If You Hate Your Friend's Fiancé, Should You Say Anything?

Relationships
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You hate your friend's fiancé with the same fervor you despise traffic jams. That is to say, a lot. Should you speak up — or forever hold your peace?

First, take personal stock. Do you hate the man, or that fact she's engaged? If you're simply feeling jealous over her engagement and therefore find his goofball sense-of-humor too difficult to stomach, it might be best to stay mum. "You might worry you'll no longer have as much time together, or the nature of your get-togethers will change," describes Irene Levine, Ph.D., psychologist, professor of psychiatry at the NYU Langone School of Medicine, and creator of The Friendship Blog. At the same time, if you're single, "you may feel like a third wheel when you get together with her guy. And you may have formed a premature judgment about your friend's fiancé," she explains, that's more based on your own emotions than who he really is. "Bite your tongue if you feel the need to make negative comments — unless you are specifically asked," Levine says.

See More: The 5 Kinds of Friends Every Newly-Married Woman Needs

But "if you're seeing something about this man or the relationship that you feel in your heart and soul does not serve your friend," says Christine Arylo, motivational speaker and author of Choosing Me Before We, it could be time to speak up — carefully. Warns Levine, "It can be pretty thorny to make disparaging comments about a friend's fiancé, even if your friend encourages you to do so. Although your comments may be well-intended, your friend may not be ready to hear them and may be protective of her fiancé. As a result, she may get angry or insulted and it may create distance between you and her."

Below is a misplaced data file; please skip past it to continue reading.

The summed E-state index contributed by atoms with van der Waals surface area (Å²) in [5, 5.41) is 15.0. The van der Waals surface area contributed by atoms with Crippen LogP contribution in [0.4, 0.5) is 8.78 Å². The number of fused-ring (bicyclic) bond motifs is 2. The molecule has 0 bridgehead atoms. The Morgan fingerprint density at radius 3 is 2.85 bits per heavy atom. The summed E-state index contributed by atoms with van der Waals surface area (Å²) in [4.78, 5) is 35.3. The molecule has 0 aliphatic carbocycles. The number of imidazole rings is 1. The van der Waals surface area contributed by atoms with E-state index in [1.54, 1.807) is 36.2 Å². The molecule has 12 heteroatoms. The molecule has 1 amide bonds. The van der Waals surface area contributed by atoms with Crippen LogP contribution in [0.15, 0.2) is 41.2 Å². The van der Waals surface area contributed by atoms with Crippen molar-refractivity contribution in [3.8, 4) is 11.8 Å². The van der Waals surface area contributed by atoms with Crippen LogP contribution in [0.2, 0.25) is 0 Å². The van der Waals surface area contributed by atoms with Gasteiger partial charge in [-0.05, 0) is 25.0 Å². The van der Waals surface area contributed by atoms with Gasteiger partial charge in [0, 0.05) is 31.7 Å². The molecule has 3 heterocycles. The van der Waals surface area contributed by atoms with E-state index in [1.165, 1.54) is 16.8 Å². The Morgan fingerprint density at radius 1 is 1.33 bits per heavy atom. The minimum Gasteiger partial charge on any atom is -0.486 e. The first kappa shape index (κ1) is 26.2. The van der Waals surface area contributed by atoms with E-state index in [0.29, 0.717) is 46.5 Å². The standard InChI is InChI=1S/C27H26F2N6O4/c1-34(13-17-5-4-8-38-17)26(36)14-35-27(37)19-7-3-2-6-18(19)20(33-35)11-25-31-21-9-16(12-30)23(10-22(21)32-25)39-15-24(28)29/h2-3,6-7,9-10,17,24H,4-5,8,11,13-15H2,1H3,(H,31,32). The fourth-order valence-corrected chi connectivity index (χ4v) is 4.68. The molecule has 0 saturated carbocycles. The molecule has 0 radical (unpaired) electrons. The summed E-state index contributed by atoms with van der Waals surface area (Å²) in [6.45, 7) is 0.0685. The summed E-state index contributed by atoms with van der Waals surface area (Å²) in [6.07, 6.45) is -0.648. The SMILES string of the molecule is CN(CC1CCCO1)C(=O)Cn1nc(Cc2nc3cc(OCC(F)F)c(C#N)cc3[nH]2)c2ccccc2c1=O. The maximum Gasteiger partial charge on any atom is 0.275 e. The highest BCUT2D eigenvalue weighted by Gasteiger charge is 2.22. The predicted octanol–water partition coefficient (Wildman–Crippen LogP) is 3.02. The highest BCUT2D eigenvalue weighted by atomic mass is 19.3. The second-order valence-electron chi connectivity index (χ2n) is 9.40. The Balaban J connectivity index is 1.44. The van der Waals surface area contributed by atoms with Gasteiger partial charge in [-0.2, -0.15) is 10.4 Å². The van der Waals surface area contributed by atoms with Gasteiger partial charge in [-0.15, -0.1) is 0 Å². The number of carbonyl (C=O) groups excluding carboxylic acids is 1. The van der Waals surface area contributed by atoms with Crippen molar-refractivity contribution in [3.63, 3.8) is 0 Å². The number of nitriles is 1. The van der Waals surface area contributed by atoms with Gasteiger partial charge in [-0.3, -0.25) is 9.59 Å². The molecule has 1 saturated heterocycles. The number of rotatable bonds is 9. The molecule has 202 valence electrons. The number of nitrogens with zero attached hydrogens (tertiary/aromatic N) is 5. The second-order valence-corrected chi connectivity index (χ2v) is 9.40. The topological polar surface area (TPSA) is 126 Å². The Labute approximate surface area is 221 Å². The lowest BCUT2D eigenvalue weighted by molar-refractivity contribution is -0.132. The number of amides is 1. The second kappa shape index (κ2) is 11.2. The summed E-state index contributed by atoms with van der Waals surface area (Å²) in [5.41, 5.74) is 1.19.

Arylo suggests sticking to sharing your feelings, rather than voicing your opinions. "Opinions feel like judgments that need to be defended," she says. "Sharing your feelings comes from your heart, and they are always better received. And you want your friend to be able to hear you." Tell her that you care deeply for her and want the best for her, Arylo advises, then "share what you have seen and what concerns you have. The truth is that if something really is off, she knows it too. She may just need someone to ask the right question or shine a light on what she knows deep down."

But, Arylo cautions, that's all you can do. "Your duty as her friend is just to shine that light and then let her decide," she says. "She may choose the hard road, but at least you were there to give her a choice."

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